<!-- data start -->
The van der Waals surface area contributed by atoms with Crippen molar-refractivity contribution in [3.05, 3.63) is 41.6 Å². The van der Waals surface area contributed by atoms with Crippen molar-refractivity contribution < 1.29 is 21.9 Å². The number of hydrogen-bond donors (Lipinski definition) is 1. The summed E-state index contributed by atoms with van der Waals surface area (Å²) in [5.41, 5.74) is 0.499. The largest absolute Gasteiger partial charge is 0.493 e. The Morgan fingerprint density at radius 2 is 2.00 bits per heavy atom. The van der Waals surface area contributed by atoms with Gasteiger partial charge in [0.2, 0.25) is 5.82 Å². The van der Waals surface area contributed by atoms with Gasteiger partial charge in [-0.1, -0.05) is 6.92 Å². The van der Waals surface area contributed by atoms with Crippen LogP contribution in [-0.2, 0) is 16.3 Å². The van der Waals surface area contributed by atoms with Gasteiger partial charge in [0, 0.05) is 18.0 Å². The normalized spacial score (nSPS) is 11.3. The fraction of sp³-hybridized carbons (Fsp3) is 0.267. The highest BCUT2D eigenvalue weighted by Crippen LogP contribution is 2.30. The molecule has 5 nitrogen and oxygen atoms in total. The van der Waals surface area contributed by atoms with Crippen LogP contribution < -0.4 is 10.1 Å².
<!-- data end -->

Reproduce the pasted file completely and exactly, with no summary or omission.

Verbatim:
The van der Waals surface area contributed by atoms with Crippen molar-refractivity contribution in [3.05, 3.63) is 41.6 Å². The van der Waals surface area contributed by atoms with Crippen molar-refractivity contribution < 1.29 is 21.9 Å². The number of hydrogen-bond donors (Lipinski definition) is 1. The summed E-state index contributed by atoms with van der Waals surface area (Å²) in [5.41, 5.74) is 0.499. The largest absolute Gasteiger partial charge is 0.493 e. The Morgan fingerprint density at radius 2 is 2.00 bits per heavy atom. The van der Waals surface area contributed by atoms with Gasteiger partial charge in [0.2, 0.25) is 5.82 Å². The van der Waals surface area contributed by atoms with Gasteiger partial charge in [-0.1, -0.05) is 6.92 Å². The van der Waals surface area contributed by atoms with Crippen LogP contribution in [-0.2, 0) is 16.3 Å². The van der Waals surface area contributed by atoms with Gasteiger partial charge in [0, 0.05) is 18.0 Å². The normalized spacial score (nSPS) is 11.3. The fraction of sp³-hybridized carbons (Fsp3) is 0.267. The highest BCUT2D eigenvalue weighted by Crippen LogP contribution is 2.30. The molecule has 5 nitrogen and oxygen atoms in total. The van der Waals surface area contributed by atoms with Crippen LogP contribution < -0.4 is 10.1 Å².